Wednesday, December 21, 2016

Nodules - Singing Voice

My daughter is a budding singer. She is taking singing lessons and her vocal coach is concerned that she perhaps has nodes. That her chords barely phonate above a B natural in treble clef.  My daughter has to strain to sing in the higher range of her naturally alto voice. We are seeking advice and perhaps an appointment for evaluation.

Thank you

Melissa Bidlack, CCC-SLP replies...

Thank you for contacting us.  
Without knowing your daughter’s vocal history, I would ask how old she is and if this issue has been longstanding or is more recent? Also, has she noticed any changes in her speaking voice? If she has experienced a change in her voice that has persisted for longer than 3 weeks, I would recommend she see a fellowship-trained laryngologist who can examine her vocal folds using videostroboscopy. 
While lesions such as vocal nodules can limit range and increase strain, this can also occur with increased muscle tension.
The only way to be sure is to have her vocal folds visualized by a laryngologist, who would then recommend the appropriate course of treatment.  We would be happy to see your daughter at our center, and appointments can be scheduled by calling 443-849-2087. Please let us know if we can be of further assistance.

All the best to you,

Melissa Bidlack, CCC-SLP


Wednesday, December 7, 2016

Vocal fold paralysis: To Reinnervate Or Not To Reinnervate

JOHNS HOPKINS VOICE CENTER
GREATER BALTIMORE MEDICAL CENTER
PRESENTS
Laryngeal Stroboscopy Grand Rounds
Friday, December 9, 2016
7:30 AM – 8:30 AM
Physician Pavilion East Conference Center

" Vocal fold paralysis: To Reinnervate Or Not To Reinnervate "

Topic Presentation/Discussion:
Julina Ongkasuwan, M.D.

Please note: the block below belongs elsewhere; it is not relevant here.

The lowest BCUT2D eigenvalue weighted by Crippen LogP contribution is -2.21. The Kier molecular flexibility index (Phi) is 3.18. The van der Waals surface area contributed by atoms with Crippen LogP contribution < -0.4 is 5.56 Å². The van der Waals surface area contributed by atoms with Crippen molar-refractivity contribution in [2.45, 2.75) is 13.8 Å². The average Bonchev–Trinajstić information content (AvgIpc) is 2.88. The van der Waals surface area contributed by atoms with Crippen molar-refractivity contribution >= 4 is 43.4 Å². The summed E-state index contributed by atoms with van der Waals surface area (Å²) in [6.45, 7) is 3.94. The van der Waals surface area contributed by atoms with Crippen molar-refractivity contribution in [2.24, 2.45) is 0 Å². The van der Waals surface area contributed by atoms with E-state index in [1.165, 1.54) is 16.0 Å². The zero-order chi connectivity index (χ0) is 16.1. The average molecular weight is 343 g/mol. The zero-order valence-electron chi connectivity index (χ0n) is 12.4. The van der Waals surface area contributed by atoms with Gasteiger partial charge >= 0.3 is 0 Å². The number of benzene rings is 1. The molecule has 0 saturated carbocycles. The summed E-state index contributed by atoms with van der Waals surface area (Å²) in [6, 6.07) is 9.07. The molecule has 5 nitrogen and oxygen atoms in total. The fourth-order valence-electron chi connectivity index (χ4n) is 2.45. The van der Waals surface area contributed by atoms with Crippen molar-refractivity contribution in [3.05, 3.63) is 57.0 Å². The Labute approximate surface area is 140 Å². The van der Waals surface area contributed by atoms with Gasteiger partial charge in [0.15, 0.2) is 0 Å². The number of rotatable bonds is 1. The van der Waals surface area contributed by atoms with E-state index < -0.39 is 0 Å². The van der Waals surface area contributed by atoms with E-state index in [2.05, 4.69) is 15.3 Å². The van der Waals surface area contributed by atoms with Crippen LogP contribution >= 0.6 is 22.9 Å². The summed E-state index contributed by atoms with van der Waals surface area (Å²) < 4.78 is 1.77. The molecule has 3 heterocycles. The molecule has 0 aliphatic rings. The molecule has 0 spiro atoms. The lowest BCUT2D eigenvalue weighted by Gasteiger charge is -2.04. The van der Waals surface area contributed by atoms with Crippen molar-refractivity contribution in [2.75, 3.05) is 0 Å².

Monday, November 28, 2016

Head & Neck Grand Rounds

GBMC
HEAD & NECK GRAND ROUNDS

Friday, December 2, 2016

7:30 AM – 8:30 AM

Physician Pavilion East Conference Center
“Principles of Salivary Gland Surgery”

Topic Presentation/Discussion:
James Clark, M.D.

Thursday, November 10, 2016

Singing Voice

Good morning. I had a cold a few months ago, and since then I continue to have small amounts of phlegm. This is especially bothersome when I sing. I cannot take Mucinex because I take an MAOI. Is there anything to be done for this?

In addition, in the past couple of years I have found that, in my lower singing range (starting around "middle" E and below) that my voice sounds hoarse. Any idea why this might be?

Thank you.

Melissa Kim M.S., CCC-SLP writes...

Persistent hoarseness and increased mucous production are symptoms that should be evaluated by an Ear, Nose, and Throat physician, who will be able to make recommendations based on cause.

Good luck!


Wednesday, November 9, 2016

Laryngeal Stroboscopy Grand Rounds

Johns Hopkins Voice Center
Greater Baltimore Medical Center
presents

Laryngeal Stroboscopy Grand Rounds

Friday, November 11, 2016
7:30 AM – 8:30 AM

Physician Pavilion East Conference Center

 "PVFM: Updates and Case Presentations"

Topic Presentation/Discussion:
Lee Akst, M.D.

Kristine Teets, M.A., CCC-SLP

Monday, October 31, 2016

Dedicated, hardworking and exceptionally talented group of professionals.

Thank you to all the Staff of the Milton J Dance, Jr. Head & Neck Center, Johns Hopkins Head and Neck Surgery, Johns Hopkins Voice center for the heroic work they have done before and after epic go live.  Team work doesn’t begin to capture the sense of what happened here.  In our center, patients and staff will find dedicated, hardworking and an exceptionally talented group of professionals.

Here is what we think of when we think of our team:

Friday, October 21, 2016

Dance Grand Rounds: November 4, 2016

Location:  Civiletti Conference Center
Time:  7:30am
Presenter: James J. Sciubba, DMD, PhD
Title: Overview of Non-neoplastic Oral and Oropharyngeal Mucosal Diseases
Needs Assessment:
Non-neoplastic diseases and conditions affecting the mucosal surface of the oral cavity and oropharynx are often difficult to diagnose and manage, and are often the source of significant morbidity, delayed diagnosis and inefficient management. This brief presentation will highlight five entities ranging from idiopathic to inflammatory and autoimmune. Participants will have an opportunity to witness, by way of clinical images and text material, presentation, etiopathogenesis and management, with a desired format of informality and discussion throughout.